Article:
int Pos_g = inString.indexOf("g");
                int Pos_b = inString.indexOf("b");
                int Pos_i = inString.indexOf("inc");
                int Pos_f = inString.indexOf("fad");
                int End = inString.indexOf("HTTP");
                Serial.print("Pos_r: ");
                Serial.println(Pos_r);
                Serial.print("Pos_g: ");
                Serial.println(Pos_g);
                Serial.print("Pos_b: ");
                Serial.println(Pos_b);
                Serial.print("Pos_i: ");
                Serial.println(Pos_i);
                Serial.print("Pos_f: ");
                Serial.println(Pos_f);
                Serial.print("End: ");
                Serial.println(End);
                if(Pos_r>=0){
                   temp=inString.substring((Pos_r+2), (Pos_g-1));
                   temp.toCharArray(colorArr, 5);
                   r=(atoi(colorArr));
                   Serial.print("red: ");
                   Serial.println(r);
                   EEPROM.write(1, r);
                }
                if(Pos_g>=0){
                   temp=inString.substring((Pos_g+2), (Pos_b-1));
                   temp.toCharArray(colorArr, 5);
                   g=(atoi(colorArr));
                   Serial.print("green: ");
                   Serial.println(g);
                   EEPROM.write(2, g);
                }         

                if(Pos_b>=0){
                   temp=inString.substring((Pos_b+2), (Pos_i-1));
                   temp.toCharArray(colorArr, 5);
                   b=(atoi(colorArr));
                   Serial.print("blue: ");
                   Serial.println(b);
                   EEPROM.write(3, b);
                }      

                if(Pos_i>=0){
                   temp=inString.substring((Pos_i+4), (Pos_f-1));
                   temp.toCharArray(colorArr, 5);
                   inc=(atoi(colorArr));
                   Serial.print("inc: ");
                   Serial.println(inc);
                   EEPROM.write(4, inc);
                } 

                if(Pos_f>=0){
                   temp=inString.substring((Pos_f+4), (End-1));
                   temp.toCharArray(colorArr, 5);
                   fader=(atoi(colorArr));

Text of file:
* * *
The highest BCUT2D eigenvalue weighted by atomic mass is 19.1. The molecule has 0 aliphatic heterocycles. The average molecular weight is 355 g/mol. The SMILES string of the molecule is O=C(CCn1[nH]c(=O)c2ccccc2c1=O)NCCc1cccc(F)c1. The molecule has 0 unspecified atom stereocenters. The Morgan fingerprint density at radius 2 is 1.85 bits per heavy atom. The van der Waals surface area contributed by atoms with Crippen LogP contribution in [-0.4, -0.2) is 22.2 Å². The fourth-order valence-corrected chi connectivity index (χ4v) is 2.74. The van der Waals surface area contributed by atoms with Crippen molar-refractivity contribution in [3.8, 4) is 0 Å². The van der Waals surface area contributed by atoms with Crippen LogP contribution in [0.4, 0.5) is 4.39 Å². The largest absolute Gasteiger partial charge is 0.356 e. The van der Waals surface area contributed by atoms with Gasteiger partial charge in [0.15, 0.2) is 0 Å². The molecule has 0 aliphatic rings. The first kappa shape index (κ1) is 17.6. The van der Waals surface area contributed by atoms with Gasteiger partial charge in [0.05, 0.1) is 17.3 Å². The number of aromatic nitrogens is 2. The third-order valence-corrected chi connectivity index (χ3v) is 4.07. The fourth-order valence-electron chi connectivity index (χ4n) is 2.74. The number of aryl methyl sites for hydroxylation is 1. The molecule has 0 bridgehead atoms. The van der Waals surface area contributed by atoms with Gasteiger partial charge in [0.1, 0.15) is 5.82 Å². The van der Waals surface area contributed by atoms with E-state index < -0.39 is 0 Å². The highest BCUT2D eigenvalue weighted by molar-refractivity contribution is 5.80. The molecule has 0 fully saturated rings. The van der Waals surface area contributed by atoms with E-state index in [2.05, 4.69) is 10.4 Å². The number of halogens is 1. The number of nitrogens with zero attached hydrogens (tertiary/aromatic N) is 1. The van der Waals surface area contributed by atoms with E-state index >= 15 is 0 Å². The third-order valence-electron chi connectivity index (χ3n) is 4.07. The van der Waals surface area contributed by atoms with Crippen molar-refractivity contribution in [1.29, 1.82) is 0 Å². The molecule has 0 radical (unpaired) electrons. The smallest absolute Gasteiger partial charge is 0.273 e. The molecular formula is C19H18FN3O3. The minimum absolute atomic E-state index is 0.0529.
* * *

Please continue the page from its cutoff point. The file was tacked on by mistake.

Serial.print("fader: ");
                   Serial.println(fader);
                   EEPROM.write(5, fader);
                }     

               if ((Pos_r>=0)&&(Pos_g>=0)&&(Pos_b>=0)) {
                 rgb(r,g,b);
               }

    // Secondo gli I/O creo e invio le pagine Web
    printWebPage();

    // Ritorno URL è stato riconosciuto
    return true;
  }    // Chiusura if URL richieso corrisponde a "?OPERATION=ACCENDI_ROSSO"

  // Ritorno URL non riconosciuto
  return false;
}

 void printWebPage2()
{
      int tmp=0;
      Serial.println("printWebPage");
      // send a standard http response header

//      WiServer.print("HTTP/1.1 200 OK");
//      WiServer.print("Content-Type: text/html");
//      WiServer.print();

      //strcpy_P(buffer, (char*)pgm_read_word(&(string_table[0]))); // Necessary casts and dereferencing, just copy.
      //WiServer.print( buffer );
      //Serial.println( buffer );
      for (int i = 0; i < 51; i++)
      {
          //strcpy_P(buffer, (char*)pgm_read_word(&(string_table[i]))); // Necessary casts and dereferencing, just copy.
          //WiServer.print( buffer );
          WiServer.print_P((char*)pgm_read_word(&(string_table[i])));
          //Serial.println( buffer );
          //delay(500);
      }

}          

void printWebPage()
{
      int tmp=0;
      Serial.println("printWebPage");
      // send a standard http response header
      //WiServer.print_P("HTTP/1.1 200 OK");
      //WiServer.print_P("Content-Type: text/html");

      //strcpy_P(buffer, (char*)pgm_read_word(&(string_table[0]))); // Necessary casts and dereferencing, just copy.
      WiServer.print_P((char*)pgm_read_word(&(string_table[0])));
      //Serial.println( buffer );
      for (int i = 1; i < 51; i++)
      {
          /*if (i==9)
          {
              strcpy_P(buffer, (char*)pgm_read_word(&(string_table[i])));  //butto tutto nell'array buffer
              for (tmp=0 ; tmp < sizeof(buffer); tmp++)
              {
                if (buffer[tmp]=='#')
                {
                  //Serial.println( "trovato ##### " ); 

                }

              }
          }
          else
          {
            strcpy_P(buffer, (char*)pgm_read_word(&(string_table[i]))); // Necessary casts and dereferencing, just copy.
          }*/
          //strcpy_P(buffer, (char*)pgm_read_word(&(string_table[i]))); // Necessary casts and dereferencing, just copy.